Going In Style
Cary, NC – Directed by Zach Braff (Yes, THAT Zach Braff), Going In Style is a remake of the 1979 movie of the same name, this time starring Morgan Freeman, Michael Caine and Alan Arkin as three lifelong pals who attempt to rob the very bank that took their life savings. Breezy, charming and carried by its three leads, Going In Style is a small and enjoyable crime caper that had me smiling from beginning to end.
Breezy, Charming Caper
This is director Braff’s third feature film. Primarily known for his acting work on the show Scrubs, Braff has proven to have quite the eye behind the camera. There’s no doubt it could be quite intimidating directing any of these three actors, let alone in one movie. But Braff has enough confidence with his leads and helps keeps things focused enough to let the story shine through as well.
Supporting Cast Almost As Good As Leads
It doesn’t hurt that he also put Ann-Margaret (Bye Bye Birdie), Matt Dillon (Crash, There’s Something About Mary) and Christopher Lloyd (Back to the Future, Who Framed Roger Rabbit) in the movie. Not to mention the other dozen or so recognizable actors that pop up throughout, making this easy to swallow movie that much more enjoyable.
But the biggest draw here are the three leads. This is the sixth time Freeman and Caine have worked together and they have the chemistry to prove it. And Arkin shows us again and again that he’s one of the funniest and most watchable actors ever to play the game.
The actual stakes in the movie are fairly low, which makes the actual heist a little too by-the-numbers, but honestly it’s not too much of a detriment, as Freeman, Caine and Arkin keeps things lively and funny enough throughout.
Overall, Going In Style is worth it just to see the three acting legends having a good time goofing around. Here’s hoping they get more chances like this in the future.
Playing this weekend at the Cary Theater, Neruda is a super stylish look at Chilean history, blending history and fiction to bring the same intensity as the film’s namesake to film.
It does not take long for viewers to realize director Pablo Larraín has a specific look and feel he wants in his movie and he is going all in to make it happen. You may have seen his other film from this past year, Jackie, and while I didn’t personally like Jackie much, it’s dark, arresting look cannot be denied.
Neruda tells the story of Chile’s turn to a dictatorship, framed with poet Pablo Neruda fleeing police custody as he was a member of the then-outlawed Communist Party. But as Neruda runs, he is pursued by Peluchoneau, a conniving and unsettling policeman who boasts never letting anyone escape his clutches.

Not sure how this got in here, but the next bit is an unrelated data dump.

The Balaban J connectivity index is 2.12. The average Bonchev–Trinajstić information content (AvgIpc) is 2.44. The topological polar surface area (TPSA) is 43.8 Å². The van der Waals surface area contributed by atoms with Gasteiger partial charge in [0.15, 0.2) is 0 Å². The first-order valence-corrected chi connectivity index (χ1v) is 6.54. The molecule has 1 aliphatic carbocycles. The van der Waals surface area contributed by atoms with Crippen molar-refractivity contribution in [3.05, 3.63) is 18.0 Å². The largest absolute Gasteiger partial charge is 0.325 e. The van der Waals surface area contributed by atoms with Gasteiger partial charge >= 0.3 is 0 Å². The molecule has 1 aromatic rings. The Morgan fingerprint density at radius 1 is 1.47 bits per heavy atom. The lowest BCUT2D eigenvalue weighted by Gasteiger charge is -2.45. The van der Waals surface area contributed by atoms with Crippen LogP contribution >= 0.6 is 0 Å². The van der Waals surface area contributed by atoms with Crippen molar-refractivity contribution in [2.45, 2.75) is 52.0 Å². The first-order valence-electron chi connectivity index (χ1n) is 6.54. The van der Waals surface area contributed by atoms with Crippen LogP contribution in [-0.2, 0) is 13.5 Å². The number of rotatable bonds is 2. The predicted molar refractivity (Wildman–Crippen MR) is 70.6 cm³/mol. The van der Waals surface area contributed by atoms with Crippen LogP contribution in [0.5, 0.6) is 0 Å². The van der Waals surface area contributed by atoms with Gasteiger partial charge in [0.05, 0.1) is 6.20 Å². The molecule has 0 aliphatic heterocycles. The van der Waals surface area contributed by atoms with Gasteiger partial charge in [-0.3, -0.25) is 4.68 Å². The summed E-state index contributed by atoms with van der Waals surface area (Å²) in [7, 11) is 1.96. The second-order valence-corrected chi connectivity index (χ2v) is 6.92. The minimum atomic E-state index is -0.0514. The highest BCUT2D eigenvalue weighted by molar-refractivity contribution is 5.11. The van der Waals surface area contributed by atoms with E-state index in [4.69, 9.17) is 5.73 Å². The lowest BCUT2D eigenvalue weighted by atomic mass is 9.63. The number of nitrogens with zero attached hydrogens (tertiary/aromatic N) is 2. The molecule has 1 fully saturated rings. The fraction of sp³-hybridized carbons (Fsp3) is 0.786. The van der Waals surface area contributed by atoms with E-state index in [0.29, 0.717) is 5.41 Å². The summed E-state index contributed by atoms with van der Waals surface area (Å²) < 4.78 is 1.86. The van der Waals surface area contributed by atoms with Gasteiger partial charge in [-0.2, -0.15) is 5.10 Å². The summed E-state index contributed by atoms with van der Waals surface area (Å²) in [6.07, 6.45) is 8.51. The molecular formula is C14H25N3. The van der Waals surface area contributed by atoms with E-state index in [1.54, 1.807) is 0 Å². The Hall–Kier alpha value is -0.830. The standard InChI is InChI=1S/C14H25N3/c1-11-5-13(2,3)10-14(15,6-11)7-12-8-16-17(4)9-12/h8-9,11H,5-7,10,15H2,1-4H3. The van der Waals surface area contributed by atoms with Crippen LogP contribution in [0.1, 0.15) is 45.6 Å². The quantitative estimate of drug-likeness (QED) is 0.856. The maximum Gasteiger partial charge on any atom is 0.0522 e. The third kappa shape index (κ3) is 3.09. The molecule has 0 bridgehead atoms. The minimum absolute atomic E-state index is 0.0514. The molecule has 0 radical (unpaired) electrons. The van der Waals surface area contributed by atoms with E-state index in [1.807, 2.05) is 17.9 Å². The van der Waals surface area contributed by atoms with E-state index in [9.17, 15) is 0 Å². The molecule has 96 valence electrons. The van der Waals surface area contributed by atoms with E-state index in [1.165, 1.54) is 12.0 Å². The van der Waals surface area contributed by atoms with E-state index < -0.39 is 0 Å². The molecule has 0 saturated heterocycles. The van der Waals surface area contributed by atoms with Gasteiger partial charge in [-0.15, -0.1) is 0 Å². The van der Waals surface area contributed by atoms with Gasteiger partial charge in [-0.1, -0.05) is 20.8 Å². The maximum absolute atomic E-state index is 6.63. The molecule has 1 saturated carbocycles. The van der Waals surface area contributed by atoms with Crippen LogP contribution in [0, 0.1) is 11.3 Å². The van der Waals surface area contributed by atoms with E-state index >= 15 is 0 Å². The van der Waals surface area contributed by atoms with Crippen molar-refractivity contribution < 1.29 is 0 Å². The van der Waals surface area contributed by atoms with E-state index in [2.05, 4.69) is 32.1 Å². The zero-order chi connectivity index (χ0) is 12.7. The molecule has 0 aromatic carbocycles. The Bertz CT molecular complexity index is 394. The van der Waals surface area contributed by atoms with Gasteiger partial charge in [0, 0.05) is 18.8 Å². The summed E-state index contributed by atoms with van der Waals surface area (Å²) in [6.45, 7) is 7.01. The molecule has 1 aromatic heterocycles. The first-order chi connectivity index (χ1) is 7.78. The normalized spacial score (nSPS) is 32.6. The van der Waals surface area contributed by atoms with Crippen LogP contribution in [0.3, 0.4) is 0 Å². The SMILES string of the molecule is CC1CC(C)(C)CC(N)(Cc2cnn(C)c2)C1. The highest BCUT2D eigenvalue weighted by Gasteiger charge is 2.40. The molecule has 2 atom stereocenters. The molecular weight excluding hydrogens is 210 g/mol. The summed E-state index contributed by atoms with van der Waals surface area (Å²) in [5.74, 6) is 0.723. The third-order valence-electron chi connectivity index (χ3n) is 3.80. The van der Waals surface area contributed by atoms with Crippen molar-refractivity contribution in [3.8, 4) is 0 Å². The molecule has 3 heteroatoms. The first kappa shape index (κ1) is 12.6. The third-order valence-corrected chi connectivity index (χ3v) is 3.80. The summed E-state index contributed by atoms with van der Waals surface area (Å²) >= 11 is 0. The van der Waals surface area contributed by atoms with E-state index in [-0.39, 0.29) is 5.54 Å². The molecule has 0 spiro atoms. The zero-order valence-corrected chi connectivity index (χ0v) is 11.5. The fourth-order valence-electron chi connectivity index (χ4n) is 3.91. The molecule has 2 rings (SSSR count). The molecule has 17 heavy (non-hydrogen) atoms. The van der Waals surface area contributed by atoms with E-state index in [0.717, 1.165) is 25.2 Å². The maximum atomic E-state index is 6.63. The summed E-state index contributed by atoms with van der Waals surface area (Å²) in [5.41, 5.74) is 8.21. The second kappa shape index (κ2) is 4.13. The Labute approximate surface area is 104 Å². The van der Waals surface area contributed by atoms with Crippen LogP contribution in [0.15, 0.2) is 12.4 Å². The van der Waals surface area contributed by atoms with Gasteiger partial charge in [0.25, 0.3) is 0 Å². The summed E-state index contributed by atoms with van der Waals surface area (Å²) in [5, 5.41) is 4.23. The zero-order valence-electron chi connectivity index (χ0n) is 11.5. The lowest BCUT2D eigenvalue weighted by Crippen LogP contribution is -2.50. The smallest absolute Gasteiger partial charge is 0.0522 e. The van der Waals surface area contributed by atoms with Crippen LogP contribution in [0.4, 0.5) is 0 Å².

As the chase goes on, Neruda has the pace and tone of a classic crime caper but looks like something out of a dream, almost with a David Lynch kind of nightmarish quality. Larraín definitely knows how to put his stamp on a film.
What’s Real? What’s Fake?
Talking about Neruda with your friends may be difficult, particularly if they are sticklers for films about historical events. There is a lot in here that is true, with Luis Gnecco’s (No, The Stranger) portrayal of Pablo Neruda drawing on the poet’s real political and cultural influences. And the story of Chile’s political upheaval in the late 1940s will teach you a lot about the country’s history if you are unaware.
But then there is the fakery. Pluchoneau is not a real person and it unclear if he is based on anyone real. But this helps the film in a big way as Gael García Bernal (Y Tu Mama Tambien, Babel) can make him a larger than life character, which is Neruda‘s highlight.
While you may find the fictionalizing of history frustrating, it serves the movie well. Not only does it allow Larraín to craft his tone but it hints at the dark future Chile has in store at that point in time. Neruda itself is rather energetic but it does not disguise the coming decades that Larraín knows as a Chilean himself.
This is a movie for everyone: fans of history, fans of style, fans of thrillers, fans of weird villainous characters. Neruda is a triumph and shows there are great movies being made all over the world.
Neruda is playing at the Cary Theater at 2 and 9:30 PM on Thursday, April 13; 9 PM on Friday, April 14; and 9:15 PM on Thursday, April 20, 2017.